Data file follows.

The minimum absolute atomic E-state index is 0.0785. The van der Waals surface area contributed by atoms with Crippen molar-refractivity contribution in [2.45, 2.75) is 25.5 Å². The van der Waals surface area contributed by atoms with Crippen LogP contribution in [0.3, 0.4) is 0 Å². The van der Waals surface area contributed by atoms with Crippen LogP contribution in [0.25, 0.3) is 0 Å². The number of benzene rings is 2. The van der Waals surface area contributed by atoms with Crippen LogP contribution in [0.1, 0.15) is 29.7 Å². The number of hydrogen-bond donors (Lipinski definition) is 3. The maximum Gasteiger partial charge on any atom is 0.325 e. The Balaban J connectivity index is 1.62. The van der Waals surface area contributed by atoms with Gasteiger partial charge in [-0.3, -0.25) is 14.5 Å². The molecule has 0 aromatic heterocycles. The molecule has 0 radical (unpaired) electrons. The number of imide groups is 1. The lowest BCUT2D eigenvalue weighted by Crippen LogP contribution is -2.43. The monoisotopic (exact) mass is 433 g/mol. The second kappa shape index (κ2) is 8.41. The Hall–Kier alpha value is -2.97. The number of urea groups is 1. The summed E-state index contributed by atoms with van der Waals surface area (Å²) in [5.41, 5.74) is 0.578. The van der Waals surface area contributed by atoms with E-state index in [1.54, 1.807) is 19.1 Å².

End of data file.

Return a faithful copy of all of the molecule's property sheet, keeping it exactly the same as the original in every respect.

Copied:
The minimum absolute atomic E-state index is 0.0785. The van der Waals surface area contributed by atoms with Crippen molar-refractivity contribution in [2.45, 2.75) is 25.5 Å². The van der Waals surface area contributed by atoms with Crippen LogP contribution in [0.3, 0.4) is 0 Å². The van der Waals surface area contributed by atoms with Crippen LogP contribution in [0.25, 0.3) is 0 Å². The number of benzene rings is 2. The van der Waals surface area contributed by atoms with Crippen LogP contribution in [0.1, 0.15) is 29.7 Å². The number of hydrogen-bond donors (Lipinski definition) is 3. The maximum Gasteiger partial charge on any atom is 0.325 e. The Balaban J connectivity index is 1.62. The van der Waals surface area contributed by atoms with Gasteiger partial charge in [-0.3, -0.25) is 14.5 Å². The molecule has 0 aromatic heterocycles. The molecule has 0 radical (unpaired) electrons. The number of imide groups is 1. The lowest BCUT2D eigenvalue weighted by Crippen LogP contribution is -2.43. The monoisotopic (exact) mass is 433 g/mol. The second kappa shape index (κ2) is 8.41. The Hall–Kier alpha value is -2.97. The number of urea groups is 1. The summed E-state index contributed by atoms with van der Waals surface area (Å²) in [5.41, 5.74) is 0.578. The van der Waals surface area contributed by atoms with E-state index in [1.54, 1.807) is 19.1 Å².